"So Strange and Ridiculous: An Opera Without an Ending": Text and Music in JanĚcek's Opera Osud

Geoffrey Chew, Music Department, Royal Holloway, University of London

JanĚcek's Osud (Destiny, 1905) was composed just after his well-known opera Jenufa. In the latter opera, based on Gabriela PreissovĚ's drama Jej╠ pastorkyna, JanĚchek had set the prose of the play directly rather than using a traditional versified libretto, with the vocal lines often modelled directly on speech, in order to achieve an immediacy of "realistic" effect. This makes the piece a so-called Literaturoper, the first of its kind in Czech, and contemporary critics found the approach disconcerting.

Nevertheless, the composer went further in Osud--indeed the composer's approach here is more unorthodox than in any of his other unorthodox operas. In this work, the composer was aspiring to a modernity that would succeed in Prague, and so chose as his subject a pessimistic (arguably Decadent) exploration of psychological and creative breakdown in a contemporary setting in fashionable fin-de-si╦cle society, comparable to those found in some contemporary Czech dramas with similar subject-matter reflecting Prague taste (for example, Jaroslav Kvapil's Bludicka and Lothar Suchy's SlĚva). So the second act of Osud is based on a hallucinatory breakdown--indeed the breakdown in SlĚva (of the same year) is also hallucinatory.

As an appropriate technique for this purpose in opera, JanĚchek experimented with a lyrical modernism. There was no literary model, and so he arranged for a librettist, Fedora BartoshovĚ, to prepare a versified libretto on the basis of a prose scenario which he had written himself, evidently encouraging her to make use of "poetic" language. He then set this verse libretto to music--but adapting and "exploding" it, making of it highly stylized prose that slides into and out of metrical verse, and heightening its allusive, dreamlike qualities by disrupting its rational logic and rearranging and subverting the images. Yet the vocal lines are constructed just as in Jej╠ pastorkyna, employing "realistic" speech melodies--indeed, the composer went in search of them even in insane asylums, for the mad scene of the heroine's mother in Act II.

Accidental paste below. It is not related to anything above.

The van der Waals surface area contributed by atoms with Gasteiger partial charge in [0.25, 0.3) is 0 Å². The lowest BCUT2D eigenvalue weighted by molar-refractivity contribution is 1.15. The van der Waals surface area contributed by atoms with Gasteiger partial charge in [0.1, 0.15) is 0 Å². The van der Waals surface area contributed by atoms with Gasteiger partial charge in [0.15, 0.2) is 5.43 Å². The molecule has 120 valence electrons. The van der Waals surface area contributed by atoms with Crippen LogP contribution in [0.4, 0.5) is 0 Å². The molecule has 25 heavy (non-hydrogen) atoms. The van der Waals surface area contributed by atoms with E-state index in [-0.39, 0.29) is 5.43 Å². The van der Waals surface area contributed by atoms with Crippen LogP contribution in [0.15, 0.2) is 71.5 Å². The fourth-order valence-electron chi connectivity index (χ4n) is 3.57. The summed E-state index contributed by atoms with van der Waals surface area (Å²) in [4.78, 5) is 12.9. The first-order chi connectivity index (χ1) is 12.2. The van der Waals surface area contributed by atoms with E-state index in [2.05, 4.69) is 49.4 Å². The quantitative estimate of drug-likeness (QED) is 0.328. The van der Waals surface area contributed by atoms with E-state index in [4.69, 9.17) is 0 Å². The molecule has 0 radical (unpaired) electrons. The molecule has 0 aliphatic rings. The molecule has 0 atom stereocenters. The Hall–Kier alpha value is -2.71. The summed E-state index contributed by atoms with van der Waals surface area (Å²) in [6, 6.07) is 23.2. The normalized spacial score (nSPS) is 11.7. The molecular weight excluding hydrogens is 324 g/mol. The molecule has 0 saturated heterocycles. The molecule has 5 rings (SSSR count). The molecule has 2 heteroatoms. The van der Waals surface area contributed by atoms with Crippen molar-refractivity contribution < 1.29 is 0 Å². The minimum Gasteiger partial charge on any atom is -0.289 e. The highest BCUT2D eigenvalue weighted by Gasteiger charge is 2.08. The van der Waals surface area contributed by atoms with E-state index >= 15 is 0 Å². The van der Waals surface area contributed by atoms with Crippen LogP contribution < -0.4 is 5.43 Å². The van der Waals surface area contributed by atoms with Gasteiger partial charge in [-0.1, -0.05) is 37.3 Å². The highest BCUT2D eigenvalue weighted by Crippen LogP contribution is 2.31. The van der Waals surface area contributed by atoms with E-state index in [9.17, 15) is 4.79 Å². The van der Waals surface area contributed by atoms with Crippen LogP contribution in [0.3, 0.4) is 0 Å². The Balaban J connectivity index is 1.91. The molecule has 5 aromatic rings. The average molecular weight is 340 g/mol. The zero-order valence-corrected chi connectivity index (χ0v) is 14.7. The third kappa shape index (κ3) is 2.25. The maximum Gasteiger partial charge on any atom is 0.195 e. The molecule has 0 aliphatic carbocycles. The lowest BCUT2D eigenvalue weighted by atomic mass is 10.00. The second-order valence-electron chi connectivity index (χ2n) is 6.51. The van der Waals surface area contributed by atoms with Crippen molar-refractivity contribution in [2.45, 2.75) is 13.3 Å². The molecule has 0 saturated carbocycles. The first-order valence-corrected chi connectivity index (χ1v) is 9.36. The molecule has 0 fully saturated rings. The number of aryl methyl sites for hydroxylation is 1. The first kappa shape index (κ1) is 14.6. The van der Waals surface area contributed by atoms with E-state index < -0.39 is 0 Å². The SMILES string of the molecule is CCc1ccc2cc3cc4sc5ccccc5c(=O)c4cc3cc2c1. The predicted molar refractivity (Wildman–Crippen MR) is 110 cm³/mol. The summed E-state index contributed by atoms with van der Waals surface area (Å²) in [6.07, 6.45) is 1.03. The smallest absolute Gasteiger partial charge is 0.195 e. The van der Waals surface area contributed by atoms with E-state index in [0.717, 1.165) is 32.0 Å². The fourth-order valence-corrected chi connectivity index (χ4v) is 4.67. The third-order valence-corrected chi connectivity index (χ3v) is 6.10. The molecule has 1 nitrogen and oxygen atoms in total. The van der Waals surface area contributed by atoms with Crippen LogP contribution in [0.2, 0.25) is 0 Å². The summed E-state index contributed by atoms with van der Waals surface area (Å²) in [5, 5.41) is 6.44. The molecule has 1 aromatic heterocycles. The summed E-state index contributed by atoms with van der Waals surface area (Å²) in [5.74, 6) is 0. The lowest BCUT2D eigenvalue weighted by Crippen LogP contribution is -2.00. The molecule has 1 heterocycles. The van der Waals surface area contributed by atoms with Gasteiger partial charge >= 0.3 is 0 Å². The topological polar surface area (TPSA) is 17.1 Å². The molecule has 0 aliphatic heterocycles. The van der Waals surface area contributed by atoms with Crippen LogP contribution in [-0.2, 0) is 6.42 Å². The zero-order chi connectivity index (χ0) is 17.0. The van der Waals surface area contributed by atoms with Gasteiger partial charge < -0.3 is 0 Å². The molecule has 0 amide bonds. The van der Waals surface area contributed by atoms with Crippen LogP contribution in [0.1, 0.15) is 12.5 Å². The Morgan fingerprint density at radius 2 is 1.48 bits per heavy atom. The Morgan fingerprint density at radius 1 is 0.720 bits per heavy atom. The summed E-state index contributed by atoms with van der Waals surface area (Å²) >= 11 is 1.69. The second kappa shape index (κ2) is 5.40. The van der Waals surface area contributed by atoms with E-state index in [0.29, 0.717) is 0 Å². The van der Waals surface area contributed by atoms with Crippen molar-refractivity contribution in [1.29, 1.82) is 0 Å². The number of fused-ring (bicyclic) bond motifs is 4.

With this curious, contradictory style he combined a radical approach to traditional form, repudiating some of the most basic operatic conventions. For example, the heroine dies "meaninglessly" at the end of Act II without any traditional death aria, and, most disconcertingly of all, Act III, and the opera, end abruptly with no peroration. And both style and form are motivated by the plot: it deals with a composer who is writing an opera within the opera, which even after fifteen years is incomplete; he sings that it is "so strange and ridiculous, an opera without the last act," and this is because the last act is and must remain in the hand of God until it arrives as a (probably unwelcome) bolt from the blue.

Osud is, no doubt, a producer's nightmare, and has always been regarded as highly problematic; it is, indeed, one of the few JanĚchek operas that remains unpublished. Yet the two recordings that are currently available arguably reveal it as one of the composer's masterpieces. To understand it better, and to explain how Osud could be a "finished opera without an ending," the paper will attempt first to place it within the context of Prague taste as understood by JanĚchek, and secondly to analyse some examples of its unique combination of text and music, on the basis of a comparison of the verse libretto and JanĚchek's deformation of it (using specific material from Act II drawn from the unpublished vocal score and the unpublished manuscript verse libretto).